Navigation Links
Fever control using external cooling reduces early mortality in septic shock patients

Fever control using external cooling in sedated patients with septic shock is safe and decreases vasopressor requirements and early mortality, according to a new study from researchers in France.

"The benefits and risks of fever control in patients with severe sepsis remains a matter of controversy," said lead author Frdrique Schortgen, MD, PhD, of the Henri Mondor Hospital in Crteil, France. "In our study, external cooling to achieve normothermia in patients with septic shock was safe, accelerated hemodynamic stabilization, decreased vasopressor requirements, increased the rate of shock reversal, and decreased early mortality."

The findings were published online ahead of print publication in the American Thoracic Society's American Journal of Respiratory and Critical Care Medicine.

In the multicenter trial, 200 febrile adults with septic shock from seven participating ICUs, all of whom were receiving vasopressor treatment, mechanical ventilation and sedation, were randomized to external cooling (n = 101) or no external cooling (n = 99). Patients underwent cooling for 48 hours to maintain a core body temperature between 36.5C and 37C. Vasopressors were tapered to maintain a mean arterial pressure target of 65 mmHg or more in both groups.

After two hours of treatment, body temperature was significantly lower in the cooling group. The percentage of patients with a 50 percent vasopressor dose decrease vs. baseline was significantly higher in the cooling group from 12 hours of treatment; this difference was not significant at 48 hours. Shock reversal during the ICU stay was significantly more common in the cooling group, as was day-14 mortality. All comparisons remained significant after adjustment for baseline vasopressor dose and sepsis severity scores.

The study had several limitations. Patients in the cooling group had a lower baseline dose of vasopressors, perhaps indicating lower illness severity, although all other variables associated with outcomes in sepsis were well balanced between the two treatment groups. In addition, the study was not blinded, and life-supporting treatments given before inclusion during the early stage of sepsis were not recorded.

"Although cooling prevented early deaths in our patients, mortality reduction was not significant at ICU or hospital discharge, and we cannot make definitive conclusions on the effects of cooling on mortality from our data" said Dr. Schortgen. "Larger studies are needed to confirm the positive effects of cooling on mortality we observed and to examine whether fever control provides any additional benefits in patients with severe sepsis."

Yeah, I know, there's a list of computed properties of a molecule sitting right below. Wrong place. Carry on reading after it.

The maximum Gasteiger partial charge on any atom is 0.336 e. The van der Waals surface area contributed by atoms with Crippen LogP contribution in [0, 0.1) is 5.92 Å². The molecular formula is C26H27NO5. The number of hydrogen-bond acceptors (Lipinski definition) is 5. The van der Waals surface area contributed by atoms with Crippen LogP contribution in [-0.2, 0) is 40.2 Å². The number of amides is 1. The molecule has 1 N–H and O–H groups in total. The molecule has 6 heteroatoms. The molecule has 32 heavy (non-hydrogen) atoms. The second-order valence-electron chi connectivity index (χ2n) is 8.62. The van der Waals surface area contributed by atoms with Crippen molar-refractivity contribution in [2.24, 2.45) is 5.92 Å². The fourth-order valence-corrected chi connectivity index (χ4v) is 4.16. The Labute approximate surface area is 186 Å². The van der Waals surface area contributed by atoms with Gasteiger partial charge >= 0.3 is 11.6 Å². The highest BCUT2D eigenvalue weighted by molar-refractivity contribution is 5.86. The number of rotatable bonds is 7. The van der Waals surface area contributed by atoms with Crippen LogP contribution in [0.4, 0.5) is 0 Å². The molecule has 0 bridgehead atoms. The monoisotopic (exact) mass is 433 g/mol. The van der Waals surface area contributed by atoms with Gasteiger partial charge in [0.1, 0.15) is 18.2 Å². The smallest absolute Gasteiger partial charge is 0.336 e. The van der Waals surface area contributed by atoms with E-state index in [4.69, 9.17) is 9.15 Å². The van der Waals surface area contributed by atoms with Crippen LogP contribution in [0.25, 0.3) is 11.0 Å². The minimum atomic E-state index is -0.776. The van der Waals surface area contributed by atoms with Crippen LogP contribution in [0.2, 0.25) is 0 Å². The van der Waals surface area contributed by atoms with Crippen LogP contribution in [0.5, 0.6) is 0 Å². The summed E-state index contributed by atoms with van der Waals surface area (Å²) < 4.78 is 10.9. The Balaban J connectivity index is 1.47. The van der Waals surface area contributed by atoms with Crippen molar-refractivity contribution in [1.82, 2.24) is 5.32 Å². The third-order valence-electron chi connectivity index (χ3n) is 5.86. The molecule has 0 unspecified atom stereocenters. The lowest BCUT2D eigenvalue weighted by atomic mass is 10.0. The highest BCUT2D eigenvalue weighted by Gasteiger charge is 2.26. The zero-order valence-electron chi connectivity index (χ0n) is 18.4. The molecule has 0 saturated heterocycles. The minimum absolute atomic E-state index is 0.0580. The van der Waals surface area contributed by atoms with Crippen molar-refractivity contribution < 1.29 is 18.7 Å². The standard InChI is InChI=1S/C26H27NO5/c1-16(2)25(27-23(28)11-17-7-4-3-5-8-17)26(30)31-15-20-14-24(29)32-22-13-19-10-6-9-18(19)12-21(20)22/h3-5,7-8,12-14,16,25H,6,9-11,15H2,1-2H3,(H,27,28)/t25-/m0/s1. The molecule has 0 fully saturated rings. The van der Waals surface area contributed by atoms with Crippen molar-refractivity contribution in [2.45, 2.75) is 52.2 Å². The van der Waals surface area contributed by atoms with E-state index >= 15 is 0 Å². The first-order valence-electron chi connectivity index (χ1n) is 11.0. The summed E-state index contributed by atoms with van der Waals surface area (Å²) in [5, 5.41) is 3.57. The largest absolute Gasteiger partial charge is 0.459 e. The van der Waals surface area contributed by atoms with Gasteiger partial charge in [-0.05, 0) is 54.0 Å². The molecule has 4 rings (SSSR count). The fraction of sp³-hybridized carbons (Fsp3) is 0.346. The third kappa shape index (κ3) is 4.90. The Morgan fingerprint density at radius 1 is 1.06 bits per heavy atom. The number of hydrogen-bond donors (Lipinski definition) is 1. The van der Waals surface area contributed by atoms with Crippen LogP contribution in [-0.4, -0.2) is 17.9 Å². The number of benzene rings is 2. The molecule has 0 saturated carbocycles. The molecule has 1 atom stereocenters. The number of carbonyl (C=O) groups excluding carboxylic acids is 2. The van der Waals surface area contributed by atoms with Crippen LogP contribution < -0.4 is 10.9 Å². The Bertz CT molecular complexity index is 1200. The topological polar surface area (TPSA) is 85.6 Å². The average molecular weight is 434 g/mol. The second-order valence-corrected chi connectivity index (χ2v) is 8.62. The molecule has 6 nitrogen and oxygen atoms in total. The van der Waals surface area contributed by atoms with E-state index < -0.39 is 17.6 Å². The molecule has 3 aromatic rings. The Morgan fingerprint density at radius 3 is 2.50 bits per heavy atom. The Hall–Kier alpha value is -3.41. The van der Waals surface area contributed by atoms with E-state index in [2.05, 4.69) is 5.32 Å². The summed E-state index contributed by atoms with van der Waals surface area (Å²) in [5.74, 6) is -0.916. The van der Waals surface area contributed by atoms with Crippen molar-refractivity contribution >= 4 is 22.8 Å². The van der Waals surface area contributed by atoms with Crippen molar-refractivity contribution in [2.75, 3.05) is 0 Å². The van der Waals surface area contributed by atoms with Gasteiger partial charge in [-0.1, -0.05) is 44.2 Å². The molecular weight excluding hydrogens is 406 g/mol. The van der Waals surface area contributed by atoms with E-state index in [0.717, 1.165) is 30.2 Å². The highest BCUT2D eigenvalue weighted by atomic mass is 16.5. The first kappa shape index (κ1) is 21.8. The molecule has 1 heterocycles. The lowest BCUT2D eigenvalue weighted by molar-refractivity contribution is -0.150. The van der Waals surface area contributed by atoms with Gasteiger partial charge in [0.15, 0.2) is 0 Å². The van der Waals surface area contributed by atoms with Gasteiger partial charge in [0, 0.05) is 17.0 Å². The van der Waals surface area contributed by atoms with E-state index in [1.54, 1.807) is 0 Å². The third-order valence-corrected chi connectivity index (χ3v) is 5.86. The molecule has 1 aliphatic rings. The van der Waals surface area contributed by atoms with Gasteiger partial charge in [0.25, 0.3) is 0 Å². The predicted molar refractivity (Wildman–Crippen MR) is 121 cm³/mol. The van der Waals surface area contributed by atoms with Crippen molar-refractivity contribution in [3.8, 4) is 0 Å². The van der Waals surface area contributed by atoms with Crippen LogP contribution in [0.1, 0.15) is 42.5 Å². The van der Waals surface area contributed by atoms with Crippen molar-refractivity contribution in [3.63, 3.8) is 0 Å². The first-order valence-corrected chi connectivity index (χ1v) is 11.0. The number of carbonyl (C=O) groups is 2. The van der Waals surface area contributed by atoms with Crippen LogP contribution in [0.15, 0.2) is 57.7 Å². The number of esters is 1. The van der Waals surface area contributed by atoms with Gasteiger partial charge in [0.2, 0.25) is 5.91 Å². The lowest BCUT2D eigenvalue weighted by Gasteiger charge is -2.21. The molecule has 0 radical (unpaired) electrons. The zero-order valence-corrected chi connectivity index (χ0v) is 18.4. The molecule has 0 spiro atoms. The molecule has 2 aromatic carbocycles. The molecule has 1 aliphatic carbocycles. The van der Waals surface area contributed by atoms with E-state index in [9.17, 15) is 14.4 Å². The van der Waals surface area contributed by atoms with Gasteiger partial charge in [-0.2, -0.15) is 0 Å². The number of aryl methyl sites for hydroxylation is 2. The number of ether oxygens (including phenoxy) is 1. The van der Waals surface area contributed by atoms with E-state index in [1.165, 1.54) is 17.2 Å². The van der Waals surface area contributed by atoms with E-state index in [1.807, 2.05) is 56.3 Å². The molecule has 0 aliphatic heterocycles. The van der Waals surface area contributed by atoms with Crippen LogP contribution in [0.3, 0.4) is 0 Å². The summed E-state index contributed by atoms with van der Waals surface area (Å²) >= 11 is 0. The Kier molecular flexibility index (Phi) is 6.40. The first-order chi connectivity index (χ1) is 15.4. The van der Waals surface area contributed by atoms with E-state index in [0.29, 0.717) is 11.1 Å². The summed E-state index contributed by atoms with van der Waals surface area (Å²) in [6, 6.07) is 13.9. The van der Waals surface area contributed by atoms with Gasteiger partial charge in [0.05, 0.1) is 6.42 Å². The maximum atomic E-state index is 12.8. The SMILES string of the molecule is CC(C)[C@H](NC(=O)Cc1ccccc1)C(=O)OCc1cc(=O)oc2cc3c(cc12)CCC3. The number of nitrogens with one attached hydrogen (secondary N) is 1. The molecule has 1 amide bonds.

Contact: Nathaniel Dunford
American Thoracic Society

Related medicine news :

1. Flightless mosquitoes developed to help control dengue fever
2. Abington Memorial Hospital's Travelers Clinic Can Protect Travelers From The Now Active Yellow Fever
3. The Pediatric Dengue Vaccine Initiative Introduces - a News hub for Tracking Dengue Fever Epidemics Worldwide
4. Study finds respiratory symptoms more reliable indicator of H1N1, not fever alone
5. Too Soon to Tell Whether Dengue Fever Will Spread in U.S.
6. Pet allergies worsen hay fever symptoms, Queens study finds
7. Kids Fevers May Not Always Need Treatment
8. Shar-Pei Dogs Shed Light on Human Fever Syndromes
9. Firstborn Kids Seem to Have More Food Allergies, Hay Fever
10. Childhood eczema and hay fever leads to adult allergic asthma
11. Kids Eczema, Hay Fever Linked to Allergic Asthma Later
Post Your Comments:
(Date:11/28/2015)... ... , ... Safe storage for contraceptive devices may not always be easy to ... and the other from Bradley Beach, New Jersey, there is an easy solution to ... to replace NuvaRings more often than necessary. As such, it affords peace of mind ...
(Date:11/27/2015)... ... 27, 2015 , ... According to an article published November 13th ... in Washington D.C. revolved around the fact that proper dental care, both at-home and ... the link between periodontal disease (more commonly referred to as gum disease) and diabetes. ...
(Date:11/27/2015)... ... November 27, 2015 , ... An ... way to dispense prescription medications at home, so he invented the patent-pending ELECTRONIC ... and dispense prescription medications. In doing so, it could help to prevent potential ...
(Date:11/27/2015)... CA (PRWEB) , ... November 27, 2015 , ... MPWH, the No.1 Herpes-only dating community ... 30 (see Table 1-1 ). More than 3.7 billion people under the age ... type 1 (HSV-1), according to WHO's first global estimates of HSV-1 infection . , ...
(Date:11/27/2015)... ... November 27, 2015 , ... Keeping in mind ... mental health and wellness consultation, has collaborated with a leading web-based marketplace for ... gap experienced by parents and bring advice from parenting experts within their reach. ...
Breaking Medicine News(10 mins):
(Date:11/27/2015)... 2015  Lannett Company, Inc. (NYSE: LCI ... acquisition of Kremers Urban Pharmaceuticals Inc. (KU), the ... company UCB S.A. (Euronext: UCB). ... KU from UCB for total consideration of approximately ... customary working capital adjustment, a deduction of certain ...
(Date:11/26/2015)... , 26 november 2015 ... kondigt de geplande investering aan van ten ... de laboratoria en het mondiale hoofdkantoor in ... uitbreiding zal resulteren in extra kantoorruimte en ... aan de groeiende behoeften van de farmaceutische ...
(Date:11/26/2015)... 3D bioprinting market is expected to reach ... by Grand View Research Inc. Rising prevalence of chronic diseases ... is expected to boost the market growth, as 3D bioprinting ... --> 3D bioprinting market is expected to reach ... by Grand View Research Inc. Rising prevalence of chronic diseases ...
Breaking Medicine Technology: